As we saw in Reason #1, canned fish also contains pollutants, including mercury as well as other substances not on the label, but allowed by governmental regulations. Another problem not readily seen is the amount of canned fish one would have to eat to obtain the necessary DHA and EPA content. For example, the EPA/DHA content of a 3 g serving of tuna (packed in water) is roughly 0.24 percent. To fulfil the recommended one gram daily requirement, one would have to eat 12 more of these.7
Also previously mentioned, farmed fish contain hardly any omega-3 fatty acids unless they are fed significant amounts fish scraps. Since most are fed vegetable proteins, the valuable omega-3 content will be next to nil compared to ocean fish that feed on plankton. Interestingly, plankton found in colder waters contains more omega-3s than that found in warmer waters.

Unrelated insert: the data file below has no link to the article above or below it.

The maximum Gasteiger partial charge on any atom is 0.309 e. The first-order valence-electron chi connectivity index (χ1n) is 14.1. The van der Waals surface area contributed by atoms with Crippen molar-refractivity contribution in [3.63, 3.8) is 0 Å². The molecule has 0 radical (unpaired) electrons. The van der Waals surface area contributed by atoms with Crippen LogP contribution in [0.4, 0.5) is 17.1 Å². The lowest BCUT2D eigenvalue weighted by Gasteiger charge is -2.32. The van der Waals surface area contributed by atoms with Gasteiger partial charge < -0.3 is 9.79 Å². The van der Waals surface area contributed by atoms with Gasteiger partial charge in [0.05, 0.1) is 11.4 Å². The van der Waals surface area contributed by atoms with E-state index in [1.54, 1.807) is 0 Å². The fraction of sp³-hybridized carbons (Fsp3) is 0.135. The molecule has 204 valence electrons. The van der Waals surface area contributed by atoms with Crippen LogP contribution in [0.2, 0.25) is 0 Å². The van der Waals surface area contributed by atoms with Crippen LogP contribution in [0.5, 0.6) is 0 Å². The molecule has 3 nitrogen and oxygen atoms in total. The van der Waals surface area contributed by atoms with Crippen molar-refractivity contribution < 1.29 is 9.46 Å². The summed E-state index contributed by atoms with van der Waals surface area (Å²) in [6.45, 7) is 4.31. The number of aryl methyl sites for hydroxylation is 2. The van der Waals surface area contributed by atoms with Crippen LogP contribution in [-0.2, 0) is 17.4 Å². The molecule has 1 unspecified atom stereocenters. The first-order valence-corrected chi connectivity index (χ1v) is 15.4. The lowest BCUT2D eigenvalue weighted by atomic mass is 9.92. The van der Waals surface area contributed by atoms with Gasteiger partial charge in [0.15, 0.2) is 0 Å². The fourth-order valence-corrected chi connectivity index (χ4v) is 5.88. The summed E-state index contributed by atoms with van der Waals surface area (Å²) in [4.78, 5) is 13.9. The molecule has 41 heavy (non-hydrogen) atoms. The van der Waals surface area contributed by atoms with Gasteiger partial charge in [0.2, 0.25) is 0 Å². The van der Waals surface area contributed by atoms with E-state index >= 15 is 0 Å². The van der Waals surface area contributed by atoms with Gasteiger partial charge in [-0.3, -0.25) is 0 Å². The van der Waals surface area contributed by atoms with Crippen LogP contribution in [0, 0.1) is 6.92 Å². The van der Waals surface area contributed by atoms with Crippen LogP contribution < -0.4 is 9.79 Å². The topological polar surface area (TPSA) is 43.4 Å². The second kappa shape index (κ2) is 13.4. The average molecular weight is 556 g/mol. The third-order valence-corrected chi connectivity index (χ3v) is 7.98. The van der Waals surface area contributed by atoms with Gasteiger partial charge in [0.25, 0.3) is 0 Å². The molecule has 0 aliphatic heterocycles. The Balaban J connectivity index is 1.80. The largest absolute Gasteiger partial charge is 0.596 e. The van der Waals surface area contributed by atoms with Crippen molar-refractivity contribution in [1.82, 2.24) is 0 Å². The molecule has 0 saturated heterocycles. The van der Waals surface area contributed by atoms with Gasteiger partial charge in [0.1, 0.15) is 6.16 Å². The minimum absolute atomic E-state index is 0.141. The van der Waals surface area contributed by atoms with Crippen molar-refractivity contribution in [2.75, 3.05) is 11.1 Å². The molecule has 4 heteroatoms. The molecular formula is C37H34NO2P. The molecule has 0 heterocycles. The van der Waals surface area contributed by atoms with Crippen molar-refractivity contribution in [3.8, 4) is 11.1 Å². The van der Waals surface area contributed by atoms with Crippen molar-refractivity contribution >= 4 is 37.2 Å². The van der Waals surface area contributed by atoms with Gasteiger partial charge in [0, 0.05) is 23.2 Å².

Hydrogenated or partially hydrogenated fish oil is popular in such countries as Holland, Norway, Great Britain, Chile, Peru, and South Africa. These are not only a source of the harmful trans-fats, but also a poor source of the omega-3 fatty acids, mainly because the hydrogenation process all but eliminates any EPA and DHA content.8, 9
A report10 published by ConsumerLab found that, of the 41 brands of Omega-3 fatty acid fish oil supplements tested, none had detectable levels of mercury; that is, less than 1.5 parts per billion (ppb) and no unsafe levels of PCBs (polychlorinated biphenyls) what is deemed a safe level is not determined since the definition fluctuates among organizations.11 For example, the biggest gap is with PCB levels. Not surprisingly, FDA standards are the least stringent (2,000 parts per billion (ppb) while the State of California has the most stringent standard (90 ppb).